Studies Compare Dialysis Methods, Frequencies

November 27, 2006

WINSTON-SALEM, N.C. – Recruiting has begun for a national research study of patients with chronic kidney disease to test whether six-times-a-week home dialysis over-night works as well or better than three-times-a-week dialysis, also done at home. The study is one of two dialysis studies getting under way at Wake Forest University Baptist Medical Center.

The national study involves hemodialysis, in which the blood is cleaned by a kidney-dialysis machine. It is also known as chronic dialysis therapy because the patient’s kidneys have permanently failed, requiring dialysis for the rest of their lives.

Michael V. Rocco, M.D., the national principal investigator, said that about 250 patients would be recruited in the United States and Canada – including at least 12 at Wake Forest Baptist.

Rocco said patients will be trained to perform their hemodialysis sessions at home. The six-times-a-week dialysis would be done overnight, lasting at least six hours per night, while the three-times-a-week dialysis would be with the more standard three-to-four hour sessions during the day or evening. Each patient will be in the study for 12 months.

The study is paid for by a $3.3 million grant from the National Institutes of Health (NIH) and the Centers for Medicare and Medicaid Services (CMS) and was developed and organized by the Frequent Hemodialysis Network, a group of investigators selected by NIH for their expertise in dialysis care.

Rocco, professor of internal medicine-nephrology, said it is the first time that the NIH has paid for a study involving dialysis other than the standard three times per week.

“Is more dialysis better?” is the key question of the study. “Dialysis provided for 36 or more hours per week will result in the removal of much more toxins than standard dialysis, which provides for only 9 to 12 hours of dialysis per week,” Rocco said. The study will help determine if removal of more toxins is beneficial to patients on dialysis.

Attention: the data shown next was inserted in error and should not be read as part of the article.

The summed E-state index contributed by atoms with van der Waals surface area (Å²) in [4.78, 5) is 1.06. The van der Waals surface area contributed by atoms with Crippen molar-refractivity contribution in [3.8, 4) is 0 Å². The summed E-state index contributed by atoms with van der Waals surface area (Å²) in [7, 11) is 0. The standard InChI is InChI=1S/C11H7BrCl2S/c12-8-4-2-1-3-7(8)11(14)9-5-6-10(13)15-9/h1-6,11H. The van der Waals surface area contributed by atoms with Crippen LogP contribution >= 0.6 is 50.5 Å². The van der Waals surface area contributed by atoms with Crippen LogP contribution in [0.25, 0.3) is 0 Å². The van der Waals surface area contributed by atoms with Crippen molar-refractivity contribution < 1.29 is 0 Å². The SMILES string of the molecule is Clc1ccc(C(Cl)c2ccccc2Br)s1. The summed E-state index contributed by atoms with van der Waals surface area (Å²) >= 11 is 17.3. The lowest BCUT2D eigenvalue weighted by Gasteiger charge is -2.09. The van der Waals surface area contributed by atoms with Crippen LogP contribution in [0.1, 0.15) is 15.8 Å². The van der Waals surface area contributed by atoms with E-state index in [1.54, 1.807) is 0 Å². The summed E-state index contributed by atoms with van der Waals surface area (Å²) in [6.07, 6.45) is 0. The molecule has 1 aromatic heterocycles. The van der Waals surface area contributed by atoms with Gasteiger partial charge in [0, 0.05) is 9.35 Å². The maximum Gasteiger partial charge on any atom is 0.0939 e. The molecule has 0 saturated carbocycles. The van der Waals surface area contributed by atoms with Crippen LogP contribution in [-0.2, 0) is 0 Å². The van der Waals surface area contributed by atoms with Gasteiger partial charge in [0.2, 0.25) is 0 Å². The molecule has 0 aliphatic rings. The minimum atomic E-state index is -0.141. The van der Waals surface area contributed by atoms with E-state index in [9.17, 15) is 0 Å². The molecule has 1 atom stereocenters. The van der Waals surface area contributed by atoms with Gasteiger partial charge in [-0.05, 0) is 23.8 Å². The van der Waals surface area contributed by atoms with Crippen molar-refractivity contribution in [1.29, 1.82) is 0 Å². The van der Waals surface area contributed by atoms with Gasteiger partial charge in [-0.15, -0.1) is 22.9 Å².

The researchers will determine whether this higher dose of dialysis will reduce heart enlargement, improve quality of life, lower blood pressure, and improve physical activity, mental functioning and blood chemistry values.

The other clinical centers recruiting patients in the United States are Lynchburg Nephrology in Lynchburg, Va., Rubin Dialysis Center in Saratoga Springs, N.Y, Washington University in St. Louis, Mo.; and the University of Iowa in Iowa City, Iowa. The Canadian centers in the study are Humber River Regional Hospital in Weston, Ontario, the University of Toronto in Toronto, Ontario, the University of Western Ontario in London, Ontario, the University of Calgary in Calgary, Alberta, and the University of British Columbia in Vancouver, British Columbia.

The second study will compare two different hemodialysis therapies at outpatient hemodialysis centers. Half the patients will get the standard three-times-a-week dialysis for three to four hours, while the other half will go to the dialysis center six days a week, but for a shorter period of time of between 1.5 and 2.75 hours.

The patients in the study, also supported by NIH and CMS, will likely come from the hundreds of patients who get dialysis at the 13 dialysis centers owned by Wake Forest University Health Sciences in Forsyth, Guilford, Davidson, Iredell, Stokes and Surry counties.

This six-times-per-week hemodialysis will remove more toxins than the standard three- times-per-week therapy, but less than the amount of toxins removed by home hemodialysis done six nights per week. The study will measure the same patient outcomes as those in the national study.

The recruiting goal for the second study is at least 24 patients, Rocco said.

Tina Kaufman is the recruiter for both studies. She can be reached at the Piedmont Dialysis Center at (336) 721-1360, extension 110, or at


Media Contacts: Robert Conn (, Karen Richardson ( or Shannon Koontz, ( at (336) 716-4587

Wake Forest University Baptist Medical Center is an academic health system comprised of North Carolina Baptist Hospital and Wake Forest University Health Sciences, which operates the university’s School of Medicine. The system comprises 1,187 acute care, psychiatric, rehabilitation and long-term care beds and is consistently ranked as one of “America’s Best Hospitals” by U.S. News & World Report.

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